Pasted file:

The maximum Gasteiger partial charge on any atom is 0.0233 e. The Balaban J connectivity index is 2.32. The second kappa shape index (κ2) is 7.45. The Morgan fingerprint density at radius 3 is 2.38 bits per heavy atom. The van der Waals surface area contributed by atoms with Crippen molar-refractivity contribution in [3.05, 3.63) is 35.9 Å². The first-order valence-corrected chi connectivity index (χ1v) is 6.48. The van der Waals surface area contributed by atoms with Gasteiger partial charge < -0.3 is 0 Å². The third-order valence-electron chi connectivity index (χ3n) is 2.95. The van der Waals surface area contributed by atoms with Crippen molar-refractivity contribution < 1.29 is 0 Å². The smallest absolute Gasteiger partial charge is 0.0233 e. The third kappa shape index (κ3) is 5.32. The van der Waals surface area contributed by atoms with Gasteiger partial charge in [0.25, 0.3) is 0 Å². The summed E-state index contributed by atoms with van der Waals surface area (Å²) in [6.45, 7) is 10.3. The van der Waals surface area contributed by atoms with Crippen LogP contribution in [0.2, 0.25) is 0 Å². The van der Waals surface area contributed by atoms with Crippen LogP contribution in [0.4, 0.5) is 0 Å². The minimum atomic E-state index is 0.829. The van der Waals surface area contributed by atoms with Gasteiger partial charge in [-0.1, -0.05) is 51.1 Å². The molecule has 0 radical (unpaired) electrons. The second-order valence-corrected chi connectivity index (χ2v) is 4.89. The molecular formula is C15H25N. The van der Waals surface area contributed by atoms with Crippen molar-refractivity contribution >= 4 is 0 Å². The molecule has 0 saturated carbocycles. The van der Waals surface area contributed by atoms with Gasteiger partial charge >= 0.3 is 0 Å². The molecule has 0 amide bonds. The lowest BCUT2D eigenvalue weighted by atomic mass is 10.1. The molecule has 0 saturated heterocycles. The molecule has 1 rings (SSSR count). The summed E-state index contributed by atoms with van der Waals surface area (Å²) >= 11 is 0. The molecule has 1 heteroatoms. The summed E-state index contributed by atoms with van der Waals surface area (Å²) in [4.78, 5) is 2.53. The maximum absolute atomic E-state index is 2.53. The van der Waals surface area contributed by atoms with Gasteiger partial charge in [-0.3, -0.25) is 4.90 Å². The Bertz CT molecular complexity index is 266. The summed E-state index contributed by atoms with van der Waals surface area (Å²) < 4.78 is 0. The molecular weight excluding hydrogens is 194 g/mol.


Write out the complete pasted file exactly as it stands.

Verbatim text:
The maximum Gasteiger partial charge on any atom is 0.0233 e. The Balaban J connectivity index is 2.32. The second kappa shape index (κ2) is 7.45. The Morgan fingerprint density at radius 3 is 2.38 bits per heavy atom. The van der Waals surface area contributed by atoms with Crippen molar-refractivity contribution in [3.05, 3.63) is 35.9 Å². The first-order valence-corrected chi connectivity index (χ1v) is 6.48. The van der Waals surface area contributed by atoms with Gasteiger partial charge < -0.3 is 0 Å². The third-order valence-electron chi connectivity index (χ3n) is 2.95. The van der Waals surface area contributed by atoms with Crippen molar-refractivity contribution < 1.29 is 0 Å². The smallest absolute Gasteiger partial charge is 0.0233 e. The third kappa shape index (κ3) is 5.32. The van der Waals surface area contributed by atoms with Gasteiger partial charge in [0.25, 0.3) is 0 Å². The summed E-state index contributed by atoms with van der Waals surface area (Å²) in [6.45, 7) is 10.3. The van der Waals surface area contributed by atoms with Crippen LogP contribution in [0.2, 0.25) is 0 Å². The van der Waals surface area contributed by atoms with Crippen LogP contribution in [0.4, 0.5) is 0 Å². The minimum atomic E-state index is 0.829. The van der Waals surface area contributed by atoms with Gasteiger partial charge in [-0.1, -0.05) is 51.1 Å². The molecule has 0 radical (unpaired) electrons. The second-order valence-corrected chi connectivity index (χ2v) is 4.89. The molecular formula is C15H25N. The van der Waals surface area contributed by atoms with Crippen molar-refractivity contribution >= 4 is 0 Å². The molecule has 0 saturated carbocycles. The van der Waals surface area contributed by atoms with Gasteiger partial charge >= 0.3 is 0 Å². The molecule has 0 amide bonds. The lowest BCUT2D eigenvalue weighted by atomic mass is 10.1. The molecule has 0 saturated heterocycles. The molecule has 1 rings (SSSR count). The summed E-state index contributed by atoms with van der Waals surface area (Å²) >= 11 is 0. The molecule has 1 heteroatoms. The summed E-state index contributed by atoms with van der Waals surface area (Å²) in [4.78, 5) is 2.53. The maximum absolute atomic E-state index is 2.53. The van der Waals surface area contributed by atoms with Gasteiger partial charge in [-0.3, -0.25) is 4.90 Å². The Bertz CT molecular complexity index is 266. The summed E-state index contributed by atoms with van der Waals surface area (Å²) < 4.78 is 0. The molecular weight excluding hydrogens is 194 g/mol.